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Approved Courses

For more details on the program's coursework requirements, please see the handbook.

Fall Semester 2018

Category I: Social Sciences/Humanities/Arts

ANTH 390 Topics: Ethnoecology
This course will introduce students to the theoretical paradigms of political and historical ecology. The overall objective of the course is to provide students with a critical awareness of how social relationships and cultural logics mediate human-environment interactions to produce particular environmental histories. The course objectives will be achieved primarily through in-depth explorations of historical case studies that illustrate the interrelationships between social environments and the ecological and material worlds that people both inhabit and produce. For example, in an examination of contemporary coffee production in Southeast Asia we will detail an increasingly common confluence of neo-liberal policies and global market access to smallholder agricultural production in developing countries, considering both their social and ecological consequences (e.g., pronounced deforestation and reforestation in the case of Vietnam’s Central Highlands). Other case studies will highlight different socio-ecological configurations relevant to contemporary policy discussions and environmental politics, but not necessarily situated in the current “neo-liberal climate.” More specifically, several of the case studies will use archaeological and paleoecological data to evaluate contemporary tropes about the distinctions between “modern” and “traditional” forms of land use—the former frequently characterized as profligate control of Nature while the latter is romanticized as sustainable practices “in harmony” with Nature. Through these examinations the course will evaluate Nature as an historical product that is not so neatly separable from the domain of Culture.

ECON 245 Environmental and Natural Resource Economics
This course uses economic theories and concepts to explore environmental and natural resource problems and evaluate policies for addressing them. Topics vary and may include energy, water, agriculture, sustainable development, environmental justice, and other timely issues. Prerequisite: ECON 100. Not open to students with credit in ECON 335

ENG 191 Reading Literature: Science, Nature, and Technology
This course explores literature as a response to scientific and technological change. It considers the ways that new scientific discoveries inspire new visions in literature and the ways, in turn, that imaginative writing inspires new approaches in science. It features literary works that contextualize past scientific and technological advances, interpret and critique changes happening in the present, and imagine the changes that might occur in the future.

ENG 322 Creative Nonfiction Topics: Nature Writing
This class will focus on the reading and writing of creative nonfiction.  You will write essays, profiles, travel pieces and articles about the natural world.  We can interpret “nature” loosely – after all, there are no clear boundaries between civilization and nature.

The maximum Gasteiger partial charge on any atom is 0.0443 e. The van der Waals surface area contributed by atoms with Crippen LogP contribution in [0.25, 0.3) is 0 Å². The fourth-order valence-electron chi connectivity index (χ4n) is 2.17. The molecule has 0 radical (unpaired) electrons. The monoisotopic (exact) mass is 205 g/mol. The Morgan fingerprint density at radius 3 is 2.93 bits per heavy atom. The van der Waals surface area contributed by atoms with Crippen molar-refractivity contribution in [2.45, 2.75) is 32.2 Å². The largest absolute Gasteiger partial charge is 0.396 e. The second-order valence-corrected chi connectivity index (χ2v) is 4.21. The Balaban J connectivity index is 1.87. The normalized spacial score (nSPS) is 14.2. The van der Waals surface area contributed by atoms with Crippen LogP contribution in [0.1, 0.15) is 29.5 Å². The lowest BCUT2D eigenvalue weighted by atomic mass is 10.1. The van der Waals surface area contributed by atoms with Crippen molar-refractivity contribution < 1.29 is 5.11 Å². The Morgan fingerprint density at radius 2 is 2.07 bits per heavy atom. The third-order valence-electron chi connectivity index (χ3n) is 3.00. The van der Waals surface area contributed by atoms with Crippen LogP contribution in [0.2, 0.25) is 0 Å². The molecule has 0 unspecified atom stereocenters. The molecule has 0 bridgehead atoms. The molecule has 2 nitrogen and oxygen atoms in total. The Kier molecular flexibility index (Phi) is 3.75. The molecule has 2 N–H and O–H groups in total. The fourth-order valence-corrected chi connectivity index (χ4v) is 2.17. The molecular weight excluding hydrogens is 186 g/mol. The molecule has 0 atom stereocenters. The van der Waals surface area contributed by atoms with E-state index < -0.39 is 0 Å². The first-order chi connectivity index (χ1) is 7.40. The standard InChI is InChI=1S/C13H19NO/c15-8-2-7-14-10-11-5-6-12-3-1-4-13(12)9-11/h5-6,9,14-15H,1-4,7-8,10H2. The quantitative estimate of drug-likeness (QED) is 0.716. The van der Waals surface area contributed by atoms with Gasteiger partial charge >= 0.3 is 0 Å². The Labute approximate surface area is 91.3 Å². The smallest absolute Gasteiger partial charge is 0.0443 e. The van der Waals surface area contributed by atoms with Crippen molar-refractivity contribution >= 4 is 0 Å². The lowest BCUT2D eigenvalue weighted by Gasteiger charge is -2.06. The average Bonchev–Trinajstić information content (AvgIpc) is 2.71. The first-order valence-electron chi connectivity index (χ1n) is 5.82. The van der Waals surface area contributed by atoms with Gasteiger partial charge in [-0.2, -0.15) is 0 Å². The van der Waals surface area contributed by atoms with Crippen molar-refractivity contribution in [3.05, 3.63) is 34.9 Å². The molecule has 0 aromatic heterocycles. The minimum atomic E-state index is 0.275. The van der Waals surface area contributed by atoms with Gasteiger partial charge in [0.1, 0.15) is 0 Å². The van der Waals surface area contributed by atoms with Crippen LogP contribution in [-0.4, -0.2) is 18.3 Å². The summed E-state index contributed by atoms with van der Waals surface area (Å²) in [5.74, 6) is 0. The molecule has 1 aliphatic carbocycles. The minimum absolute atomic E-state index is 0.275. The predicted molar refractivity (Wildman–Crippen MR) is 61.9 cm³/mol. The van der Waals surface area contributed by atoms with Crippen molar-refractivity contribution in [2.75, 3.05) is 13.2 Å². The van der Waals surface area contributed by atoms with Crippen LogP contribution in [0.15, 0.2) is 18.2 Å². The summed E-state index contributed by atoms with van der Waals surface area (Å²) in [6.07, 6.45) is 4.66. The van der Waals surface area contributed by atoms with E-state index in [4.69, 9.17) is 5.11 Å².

PHIL 232 Environmental Ethics
An examination of the extent of, limits to, and grounds for individual and collective moral obligations with respect to the 'more-than-human world.' Discusses anthropocentric, zoocentric, biocentric and ecocentric value theories; ecofeminist, deep ecology, and environmental justice perspectives; and/or such topics as biodiversity, climate change, sustainable agriculture, and/or ethics of consumption. This course may include a community engagement/service learning project and required field trips.

POLS 265 Introduction to Environmental Policy
This course examines the different actors, interests, and institutions that aim to govern or regulate the environment and its resources. Students will learn how environmental policy has evolved over time to deal with changing needs and threats, ranging from domestic pollution issues to longer-term threats such as climate change and drought. Much of the course material will focus on environmental policy at the federal level in the US, though students will also look at more local and international efforts to address the global issue of climate change. Throughout the class, we will also examine the societal implications of environmental threats and policy in order to better understand how environmental outcomes and policies affect issues such as inequality, health, and global conflict.

UNIV 290 Topics: City Lab - Intro to Urban Studies
City Lab introduces students to the foundation of Urban Studies, its core lines of inquiry, theoretical interventions, lines of analysis, and debates.  Students will learn these foundations through their participation in the City Lab workshop, where they will deploy ideas and knowledge learned from the course’s core readings.  These readings will serve as the framework for each student’s research project, which will explore a major theme in Urban Studies and apply it to a topic within City Lab’s collective research project.  For more information you can visit: http://gkuecker.wix.com/citylab.

UNIV 495 Independent Interdisciplinary Senior Project: Urban Studies (by petition)
The senior capstone experience for Independent Interdisciplinary majors who do not complete the capstone experience through one of the academic departments included in the major.

Category II: Natural Sciences

BIO 102 Evolution, Organisms, and Ecology
Includes laboratory. An introduction to the principles and practice of evolutionary biology, population genetics, and ecology. Students will examine topics in natural selection, the modern synthesis, speciation, phylogeny, primary productivity and ecological efficiency.

BIO 290 The Survival Paradox: Organism Development in a Changing Environment